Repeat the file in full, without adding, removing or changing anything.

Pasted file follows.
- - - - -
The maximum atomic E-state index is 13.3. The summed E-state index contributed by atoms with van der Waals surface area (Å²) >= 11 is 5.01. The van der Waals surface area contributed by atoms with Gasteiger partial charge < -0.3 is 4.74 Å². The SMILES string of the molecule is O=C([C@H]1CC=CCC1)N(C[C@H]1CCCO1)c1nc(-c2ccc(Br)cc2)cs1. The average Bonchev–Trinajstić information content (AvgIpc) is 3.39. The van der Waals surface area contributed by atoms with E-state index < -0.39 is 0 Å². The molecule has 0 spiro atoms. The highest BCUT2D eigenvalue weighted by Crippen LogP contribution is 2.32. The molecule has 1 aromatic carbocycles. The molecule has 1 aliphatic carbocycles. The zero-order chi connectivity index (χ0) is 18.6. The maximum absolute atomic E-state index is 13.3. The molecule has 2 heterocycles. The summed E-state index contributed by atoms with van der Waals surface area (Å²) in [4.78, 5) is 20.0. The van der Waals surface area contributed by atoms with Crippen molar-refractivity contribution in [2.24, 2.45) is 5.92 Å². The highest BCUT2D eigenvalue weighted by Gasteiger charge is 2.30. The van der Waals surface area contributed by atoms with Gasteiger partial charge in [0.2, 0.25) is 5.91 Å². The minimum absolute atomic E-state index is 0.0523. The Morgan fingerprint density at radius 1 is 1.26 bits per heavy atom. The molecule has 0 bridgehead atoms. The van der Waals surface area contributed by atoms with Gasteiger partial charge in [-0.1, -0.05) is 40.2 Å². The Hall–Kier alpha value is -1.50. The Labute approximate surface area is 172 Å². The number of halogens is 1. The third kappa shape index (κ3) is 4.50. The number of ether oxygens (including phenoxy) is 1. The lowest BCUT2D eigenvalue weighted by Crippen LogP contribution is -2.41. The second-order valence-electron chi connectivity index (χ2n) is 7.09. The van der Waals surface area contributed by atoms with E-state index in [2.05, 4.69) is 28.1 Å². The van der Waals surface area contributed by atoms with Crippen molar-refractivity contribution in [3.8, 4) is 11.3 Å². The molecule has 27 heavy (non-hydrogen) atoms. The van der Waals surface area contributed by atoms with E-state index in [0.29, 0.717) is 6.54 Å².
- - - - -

The maximum atomic E-state index is 13.3. The summed E-state index contributed by atoms with van der Waals surface area (Å²) >= 11 is 5.01. The van der Waals surface area contributed by atoms with Gasteiger partial charge < -0.3 is 4.74 Å². The SMILES string of the molecule is O=C([C@H]1CC=CCC1)N(C[C@H]1CCCO1)c1nc(-c2ccc(Br)cc2)cs1. The average Bonchev–Trinajstić information content (AvgIpc) is 3.39. The van der Waals surface area contributed by atoms with E-state index < -0.39 is 0 Å². The molecule has 0 spiro atoms. The highest BCUT2D eigenvalue weighted by Crippen LogP contribution is 2.32. The molecule has 1 aromatic carbocycles. The molecule has 1 aliphatic carbocycles. The zero-order chi connectivity index (χ0) is 18.6. The maximum absolute atomic E-state index is 13.3. The molecule has 2 heterocycles. The summed E-state index contributed by atoms with van der Waals surface area (Å²) in [4.78, 5) is 20.0. The van der Waals surface area contributed by atoms with Crippen molar-refractivity contribution in [2.24, 2.45) is 5.92 Å². The highest BCUT2D eigenvalue weighted by Gasteiger charge is 2.30. The van der Waals surface area contributed by atoms with Gasteiger partial charge in [0.2, 0.25) is 5.91 Å². The minimum absolute atomic E-state index is 0.0523. The Morgan fingerprint density at radius 1 is 1.26 bits per heavy atom. The molecule has 0 bridgehead atoms. The van der Waals surface area contributed by atoms with Gasteiger partial charge in [-0.1, -0.05) is 40.2 Å². The Hall–Kier alpha value is -1.50. The Labute approximate surface area is 172 Å². The number of halogens is 1. The third kappa shape index (κ3) is 4.50. The number of ether oxygens (including phenoxy) is 1. The lowest BCUT2D eigenvalue weighted by Crippen LogP contribution is -2.41. The second-order valence-electron chi connectivity index (χ2n) is 7.09. The van der Waals surface area contributed by atoms with E-state index in [2.05, 4.69) is 28.1 Å². The van der Waals surface area contributed by atoms with Crippen molar-refractivity contribution in [3.8, 4) is 11.3 Å². The molecule has 27 heavy (non-hydrogen) atoms. The van der Waals surface area contributed by atoms with E-state index in [0.29, 0.717) is 6.54 Å².